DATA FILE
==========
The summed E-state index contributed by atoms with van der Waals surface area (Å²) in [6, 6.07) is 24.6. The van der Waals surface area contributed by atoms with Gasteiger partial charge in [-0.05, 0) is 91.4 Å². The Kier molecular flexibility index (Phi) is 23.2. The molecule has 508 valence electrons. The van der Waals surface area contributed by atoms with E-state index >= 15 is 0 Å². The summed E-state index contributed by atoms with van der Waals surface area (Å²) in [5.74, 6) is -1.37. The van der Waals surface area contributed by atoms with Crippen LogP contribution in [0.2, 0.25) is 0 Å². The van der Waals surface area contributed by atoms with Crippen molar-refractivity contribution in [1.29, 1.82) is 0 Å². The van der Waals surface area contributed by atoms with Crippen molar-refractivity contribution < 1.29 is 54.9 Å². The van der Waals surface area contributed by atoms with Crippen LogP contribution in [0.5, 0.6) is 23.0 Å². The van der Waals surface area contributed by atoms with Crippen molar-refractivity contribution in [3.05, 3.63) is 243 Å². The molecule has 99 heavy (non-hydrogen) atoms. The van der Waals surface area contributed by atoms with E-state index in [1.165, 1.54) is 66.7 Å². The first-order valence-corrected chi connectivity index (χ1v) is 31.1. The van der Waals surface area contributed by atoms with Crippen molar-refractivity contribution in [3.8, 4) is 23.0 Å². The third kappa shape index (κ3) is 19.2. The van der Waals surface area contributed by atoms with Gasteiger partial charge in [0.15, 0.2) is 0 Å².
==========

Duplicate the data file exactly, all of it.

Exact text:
The summed E-state index contributed by atoms with van der Waals surface area (Å²) in [6, 6.07) is 24.6. The van der Waals surface area contributed by atoms with Gasteiger partial charge in [-0.05, 0) is 91.4 Å². The Kier molecular flexibility index (Phi) is 23.2. The molecule has 508 valence electrons. The van der Waals surface area contributed by atoms with E-state index >= 15 is 0 Å². The summed E-state index contributed by atoms with van der Waals surface area (Å²) in [5.74, 6) is -1.37. The van der Waals surface area contributed by atoms with Crippen LogP contribution in [0.2, 0.25) is 0 Å². The van der Waals surface area contributed by atoms with Crippen molar-refractivity contribution in [1.29, 1.82) is 0 Å². The van der Waals surface area contributed by atoms with Crippen molar-refractivity contribution < 1.29 is 54.9 Å². The van der Waals surface area contributed by atoms with Crippen LogP contribution in [0.5, 0.6) is 23.0 Å². The van der Waals surface area contributed by atoms with Crippen molar-refractivity contribution in [3.05, 3.63) is 243 Å². The molecule has 99 heavy (non-hydrogen) atoms. The van der Waals surface area contributed by atoms with E-state index in [1.165, 1.54) is 66.7 Å². The first-order valence-corrected chi connectivity index (χ1v) is 31.1. The van der Waals surface area contributed by atoms with Crippen molar-refractivity contribution in [3.8, 4) is 23.0 Å². The third kappa shape index (κ3) is 19.2. The van der Waals surface area contributed by atoms with Gasteiger partial charge in [0.15, 0.2) is 0 Å².